After a long battle with technology, [EMAIL PROTECTED] (Alex), an earthling, 
> Christopher Browne wrote:
>>After takin a swig o' Arrakan spice grog, [EMAIL PROTECTED] (Alex) belched 
>>>i am thinking about swiching to plperl as it seems to me much more
>>>flexible and easier to create functions.
>>>what is the recommended PL for postgres? or which one is most widely
>>>used / most popular?
>>>is there a performance difference between plpgsql and plperl ?
>>If what you're trying to do is "munge text," pl/perl will be a whole
>>lot more suitable than pl/pgsql because it has a rich set of text
>>mungeing tools and string functions which pl/pgsql lacks.
>>If you intend to do a lot of work involving reading unmunged tuples
>>from this table and that, pl/pgsql provides a much more natural
>>syntax, and will probably be a bit faster as the query processor may
>>even be able to expand some of the actions, rather than needing to
>>treat Perl code as an "opaque blob."
>>I would definitely be inclined to use the more natural language for
>>the given task...

> Is there a performance difference between the two?
> which of the PL is most widely used. One problem i have with the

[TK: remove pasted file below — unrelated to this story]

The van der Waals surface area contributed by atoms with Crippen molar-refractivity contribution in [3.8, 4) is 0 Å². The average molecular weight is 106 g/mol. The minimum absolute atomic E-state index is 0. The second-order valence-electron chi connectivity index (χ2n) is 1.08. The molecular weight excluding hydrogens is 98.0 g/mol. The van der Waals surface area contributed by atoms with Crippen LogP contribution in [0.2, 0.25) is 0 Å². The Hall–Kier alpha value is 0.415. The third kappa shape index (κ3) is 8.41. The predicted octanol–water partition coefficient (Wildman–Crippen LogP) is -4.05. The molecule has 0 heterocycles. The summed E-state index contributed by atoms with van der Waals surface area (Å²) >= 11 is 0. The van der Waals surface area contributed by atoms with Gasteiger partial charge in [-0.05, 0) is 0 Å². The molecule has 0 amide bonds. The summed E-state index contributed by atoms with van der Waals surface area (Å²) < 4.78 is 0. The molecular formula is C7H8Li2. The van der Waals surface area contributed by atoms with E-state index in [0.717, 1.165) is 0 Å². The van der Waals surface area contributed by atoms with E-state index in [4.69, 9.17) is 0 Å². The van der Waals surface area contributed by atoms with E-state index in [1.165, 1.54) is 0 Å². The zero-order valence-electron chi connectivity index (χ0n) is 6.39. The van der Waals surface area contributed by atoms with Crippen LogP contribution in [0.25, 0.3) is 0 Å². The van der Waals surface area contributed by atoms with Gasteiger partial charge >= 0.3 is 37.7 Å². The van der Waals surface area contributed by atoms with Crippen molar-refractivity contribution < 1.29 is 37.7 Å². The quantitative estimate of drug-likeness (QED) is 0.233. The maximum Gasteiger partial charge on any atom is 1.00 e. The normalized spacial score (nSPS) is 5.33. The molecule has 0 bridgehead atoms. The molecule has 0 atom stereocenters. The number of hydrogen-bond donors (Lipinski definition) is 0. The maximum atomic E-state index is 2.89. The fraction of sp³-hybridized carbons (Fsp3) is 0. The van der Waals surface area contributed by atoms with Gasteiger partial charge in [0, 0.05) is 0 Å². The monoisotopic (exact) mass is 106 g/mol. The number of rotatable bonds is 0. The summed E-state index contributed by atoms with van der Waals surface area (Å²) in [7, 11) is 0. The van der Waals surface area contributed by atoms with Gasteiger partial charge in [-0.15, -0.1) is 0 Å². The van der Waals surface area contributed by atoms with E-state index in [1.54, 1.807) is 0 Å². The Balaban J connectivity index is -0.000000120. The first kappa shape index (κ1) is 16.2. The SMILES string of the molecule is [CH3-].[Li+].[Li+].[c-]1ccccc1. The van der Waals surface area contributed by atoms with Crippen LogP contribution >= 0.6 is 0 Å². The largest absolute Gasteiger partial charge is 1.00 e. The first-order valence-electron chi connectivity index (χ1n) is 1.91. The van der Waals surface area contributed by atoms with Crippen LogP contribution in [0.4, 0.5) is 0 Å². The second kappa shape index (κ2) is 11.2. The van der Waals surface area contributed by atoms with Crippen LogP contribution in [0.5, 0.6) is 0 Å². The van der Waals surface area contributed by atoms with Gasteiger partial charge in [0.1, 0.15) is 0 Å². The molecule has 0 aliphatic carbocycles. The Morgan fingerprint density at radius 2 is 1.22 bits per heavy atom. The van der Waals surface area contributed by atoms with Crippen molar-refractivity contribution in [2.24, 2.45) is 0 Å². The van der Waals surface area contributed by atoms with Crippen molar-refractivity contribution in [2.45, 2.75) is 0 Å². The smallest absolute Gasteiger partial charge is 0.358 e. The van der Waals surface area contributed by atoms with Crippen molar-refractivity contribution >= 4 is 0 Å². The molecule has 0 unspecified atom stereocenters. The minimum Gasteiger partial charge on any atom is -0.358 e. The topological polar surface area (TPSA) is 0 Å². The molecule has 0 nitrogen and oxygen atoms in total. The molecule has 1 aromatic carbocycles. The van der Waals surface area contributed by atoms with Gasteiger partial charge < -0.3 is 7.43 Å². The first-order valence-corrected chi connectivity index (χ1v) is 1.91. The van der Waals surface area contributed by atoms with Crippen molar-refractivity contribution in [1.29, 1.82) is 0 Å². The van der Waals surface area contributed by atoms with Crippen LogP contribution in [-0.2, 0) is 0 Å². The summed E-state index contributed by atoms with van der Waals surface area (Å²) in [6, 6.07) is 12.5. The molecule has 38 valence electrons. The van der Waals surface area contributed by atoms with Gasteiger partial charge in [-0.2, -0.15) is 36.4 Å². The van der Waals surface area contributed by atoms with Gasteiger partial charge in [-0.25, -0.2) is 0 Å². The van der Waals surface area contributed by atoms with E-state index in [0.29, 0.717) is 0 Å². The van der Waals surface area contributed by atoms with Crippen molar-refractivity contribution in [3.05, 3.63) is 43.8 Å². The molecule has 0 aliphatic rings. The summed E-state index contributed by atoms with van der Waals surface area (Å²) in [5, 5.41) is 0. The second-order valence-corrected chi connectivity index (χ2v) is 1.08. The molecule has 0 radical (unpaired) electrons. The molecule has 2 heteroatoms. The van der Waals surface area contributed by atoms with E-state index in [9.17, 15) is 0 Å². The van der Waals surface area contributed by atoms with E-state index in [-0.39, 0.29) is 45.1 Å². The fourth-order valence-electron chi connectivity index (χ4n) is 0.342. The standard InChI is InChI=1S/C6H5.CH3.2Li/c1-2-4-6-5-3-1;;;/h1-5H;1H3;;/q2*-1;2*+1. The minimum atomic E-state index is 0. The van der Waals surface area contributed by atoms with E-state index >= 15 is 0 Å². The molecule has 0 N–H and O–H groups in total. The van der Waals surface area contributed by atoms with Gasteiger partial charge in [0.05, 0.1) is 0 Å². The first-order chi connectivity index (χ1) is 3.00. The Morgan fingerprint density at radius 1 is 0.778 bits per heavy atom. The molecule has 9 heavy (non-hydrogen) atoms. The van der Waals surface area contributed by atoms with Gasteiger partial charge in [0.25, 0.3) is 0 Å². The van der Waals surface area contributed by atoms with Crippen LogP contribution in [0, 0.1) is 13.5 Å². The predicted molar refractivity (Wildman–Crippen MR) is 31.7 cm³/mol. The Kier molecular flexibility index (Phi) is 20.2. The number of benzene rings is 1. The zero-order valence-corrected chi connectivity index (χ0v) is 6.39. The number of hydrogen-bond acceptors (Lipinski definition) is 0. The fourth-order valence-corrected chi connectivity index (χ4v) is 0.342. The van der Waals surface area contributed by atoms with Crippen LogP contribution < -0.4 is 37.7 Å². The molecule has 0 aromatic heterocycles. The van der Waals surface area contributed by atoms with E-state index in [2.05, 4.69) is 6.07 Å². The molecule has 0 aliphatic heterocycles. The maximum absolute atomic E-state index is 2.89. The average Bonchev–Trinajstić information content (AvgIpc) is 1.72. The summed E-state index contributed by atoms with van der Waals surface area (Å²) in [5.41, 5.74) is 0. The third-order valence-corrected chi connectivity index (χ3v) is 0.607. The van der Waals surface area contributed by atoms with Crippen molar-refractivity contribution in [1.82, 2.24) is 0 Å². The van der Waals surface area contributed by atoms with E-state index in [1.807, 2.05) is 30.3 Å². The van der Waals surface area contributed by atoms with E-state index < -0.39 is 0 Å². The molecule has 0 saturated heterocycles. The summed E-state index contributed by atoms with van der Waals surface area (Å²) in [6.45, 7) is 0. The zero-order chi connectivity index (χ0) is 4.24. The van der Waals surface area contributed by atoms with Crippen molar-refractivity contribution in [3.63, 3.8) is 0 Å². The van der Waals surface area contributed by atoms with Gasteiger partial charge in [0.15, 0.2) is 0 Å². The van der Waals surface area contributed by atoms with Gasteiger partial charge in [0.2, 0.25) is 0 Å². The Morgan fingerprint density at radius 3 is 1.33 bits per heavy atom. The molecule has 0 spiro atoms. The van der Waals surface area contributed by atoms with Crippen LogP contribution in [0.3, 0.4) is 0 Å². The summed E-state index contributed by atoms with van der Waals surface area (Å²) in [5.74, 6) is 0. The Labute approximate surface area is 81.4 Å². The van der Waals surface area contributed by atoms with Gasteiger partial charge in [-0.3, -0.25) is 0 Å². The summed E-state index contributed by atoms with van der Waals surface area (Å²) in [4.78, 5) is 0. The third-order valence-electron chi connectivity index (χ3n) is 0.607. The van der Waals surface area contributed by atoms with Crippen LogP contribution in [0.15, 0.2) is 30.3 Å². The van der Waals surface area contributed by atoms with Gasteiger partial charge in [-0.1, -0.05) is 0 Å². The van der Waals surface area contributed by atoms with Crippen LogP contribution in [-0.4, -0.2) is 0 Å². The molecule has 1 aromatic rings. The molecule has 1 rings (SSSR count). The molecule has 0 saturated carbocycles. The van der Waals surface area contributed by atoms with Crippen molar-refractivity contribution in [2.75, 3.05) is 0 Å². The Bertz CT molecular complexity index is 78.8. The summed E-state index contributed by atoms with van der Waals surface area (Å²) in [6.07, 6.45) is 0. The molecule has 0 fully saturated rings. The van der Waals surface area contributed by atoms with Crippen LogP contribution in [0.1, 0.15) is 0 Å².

> plpgsql is that the quoting is really a pain.

You seem to be inclined to play the mistaken game of "Which language
is the fastest?" which encourages myopic use of bad benchmarks.

In 8.0, quoting in pl/pgsql is less of a pain, as you can use $$ as
the begin/end indicators.

Performance will always depend on what you're doing.

- If you doing heavy amounts of "text munging," Perl has highly
  optimized library routines that you're likely to be taking
  advantage of which will likely be way faster than any pl/pgsql

- If you are writing "set operations," operating on table data,
  the fact that pl/pgsql won't need to 'context switch' between
  language mode and 'accessing data from the database' mode will
  probably make it a bit quicker than pl/Perl.

- If you need some sort of "ultimate fastness," then you might look to
  writing in a language that compiles to assembler so that your loops
  will run as quick and tight as possible, which would encourage
  writing stored procedures in C.  Alas, this is _way_ harder to debug
  and deploy, and errors could pretty readily destroy your database
  instance if they were sufficiently awful.

pl/pgsql is almost certainly the most widely used procedural language,
if you're into "popularity contests."

I would be very much inclined to start with whichever language makes
it the easiest to write and maintain the algorithms you plan to write.
I would only move to another language if the initial choice proved to
_systematically_ be a conspicuous bottleneck.
output = ("cbbrowne" "@" "")
"One  of the  most dangerous things  in   the universe is  an ignorant
people with real   grievances. That  is   nowhere near as   dangerous,
however, as  an informed and  intelligent society with grievances. The
damage that vengeful intelligence can wreak, you cannot even imagine."
-- Miles Teg, Heretics of Dune

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